And then finally, when LINQ came around and brought lambda expressions with it, it became usable. You could put your variables or your parameters inline. And you had an arrow with an implicit return in most cases and it became usable for the first time. And now with lambda expressions you start to see it permeating different parts of the framework. Look at the Task Parallel Library, for instance. Everything you want to do with the Task Parallel Library is based off of delegation. You have your Task Factory, and it accepts an action or a func depending on what you want that task to do.

EC: And I'm seeing more and more features, like you said, with C# 6, and then some of the frameworks that are being released in the future here such as MVC 6. There's even more functional-style programming and function delegates and things of that nature being introduced everywhere into that framework, especially with configuration and dependency injection and all of those things.

DF: Yeah, and I'm excited about where C# is going, I just worry that... It's a very good object-oriented language and I just hope that it doesn't get too polluted on both sides, that it ends up with too many different ways to do the same thing. I like the functional features, but C# I think, really, its strong suit is object-orientation. It doesn't have a lot of those default things that a language like F# does. Things like the default immutability. The type inference system in F# for instance, is much stronger than it is in C# and so, because of the way that... Just because of the nature of functional programming, a language like F# is more suited to it because it's written with that paradigm in mind. F# is called a functional first language for a reason. You can do object-oriented code in it, but you should really try going the functional route first, it'll result in a better application.

Conversely, with C#, C# is an object-oriented first language and it really shows that. So if you wanted to do something, a technique in functional programming with pipelining, uses partial application of a function so if you wanna do that in C# it's perfectly doable but you end up with method signatures, with angle brackets everywhere because you're having to tell the compilers so many times what type it is because the language in the compiler isn't set up to be able to infer those as easily as the F# compiler is.

EC: So, we've talked quite a bit about functional programming in C#, with LINQ and function delegates, lambda expressions. What does F# have that C# is lacking? What are some of the things that don't transition across? For example, is there any way to do pattern matching in C#?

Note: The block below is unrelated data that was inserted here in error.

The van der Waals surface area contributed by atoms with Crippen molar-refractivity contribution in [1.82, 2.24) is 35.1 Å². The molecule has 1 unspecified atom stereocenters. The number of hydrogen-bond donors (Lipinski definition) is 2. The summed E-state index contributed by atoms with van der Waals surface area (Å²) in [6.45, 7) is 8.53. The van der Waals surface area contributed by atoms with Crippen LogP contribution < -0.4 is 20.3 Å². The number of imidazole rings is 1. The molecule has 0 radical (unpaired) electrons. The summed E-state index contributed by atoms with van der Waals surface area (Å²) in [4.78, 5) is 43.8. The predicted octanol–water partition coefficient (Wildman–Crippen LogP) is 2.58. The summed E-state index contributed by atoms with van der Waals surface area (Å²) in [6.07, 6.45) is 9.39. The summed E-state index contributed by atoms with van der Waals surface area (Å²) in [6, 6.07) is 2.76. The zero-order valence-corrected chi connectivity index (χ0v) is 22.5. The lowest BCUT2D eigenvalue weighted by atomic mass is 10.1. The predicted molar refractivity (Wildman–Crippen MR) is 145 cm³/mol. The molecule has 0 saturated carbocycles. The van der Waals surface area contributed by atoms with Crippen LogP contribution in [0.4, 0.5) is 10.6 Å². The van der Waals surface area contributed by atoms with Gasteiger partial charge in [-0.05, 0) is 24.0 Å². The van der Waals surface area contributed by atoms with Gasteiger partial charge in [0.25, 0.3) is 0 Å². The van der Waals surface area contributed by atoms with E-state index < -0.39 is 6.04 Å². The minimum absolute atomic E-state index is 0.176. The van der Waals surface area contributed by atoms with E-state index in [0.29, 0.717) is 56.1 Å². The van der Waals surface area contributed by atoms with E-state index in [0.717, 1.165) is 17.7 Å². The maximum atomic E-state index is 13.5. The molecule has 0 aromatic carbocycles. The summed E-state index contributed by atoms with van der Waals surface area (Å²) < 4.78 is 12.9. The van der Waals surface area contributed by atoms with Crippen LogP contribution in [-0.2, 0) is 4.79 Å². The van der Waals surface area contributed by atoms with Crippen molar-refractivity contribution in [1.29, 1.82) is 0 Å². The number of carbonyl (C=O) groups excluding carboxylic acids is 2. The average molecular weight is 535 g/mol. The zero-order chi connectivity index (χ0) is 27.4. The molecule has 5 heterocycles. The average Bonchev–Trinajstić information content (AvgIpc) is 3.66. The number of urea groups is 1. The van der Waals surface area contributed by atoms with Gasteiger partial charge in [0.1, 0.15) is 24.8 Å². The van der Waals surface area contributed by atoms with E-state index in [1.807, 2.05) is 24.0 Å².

DF: I think Tomas Petricek did a satirical post about how you can use exception types to do pattern matching in C# [chuckle] But really, the closest thing that we have to pattern matching in C# is a switch. And as we all know, that's pretty limited to things that the compiler can see. So things that F# brings that C# doesn't have. First off, I like the stronger type inference. You can, in many cases, get away without having any type annotations on your binding, so the compiler can just figure it out. I've always been told that the computers are good at doing the same thing over and over. Well then, why do I have to keep telling the C# compiler over and over what data type I'm using? [chuckle] If a compiler can figure that out I'm perfectly happy to let it do it's job.

The next thing we touched on a little bit is pattern matching. And there are tons and tons and tons of different ways you can take a value and use pattern matching to isolate it, to branch your code according to the values in your data type. And it can go from anything, from integers and strings, all the way into more complex types. You can use tuples. You can use the record types. You can use discriminated unions, which brings us to the next point, is that in F# you get a whole series of data types that just aren't available in C#. I've mentioned two of them already, the discriminated unions, which basically say that your data can only be one of a series of values. So you're restricting it down to just the union cases that are defined in that discriminated union. And then the other type is the record types which are basically, you can think of them as light weight classes, they compile down to classes but it's a single line usually, or a very small, concise definition for holding some data. And then if you wanna go even more general than that, tuples are first class citizens in F#, so you don't have to deal with the tuple.create, and item one, and item two. So tuples are actually usable in F#.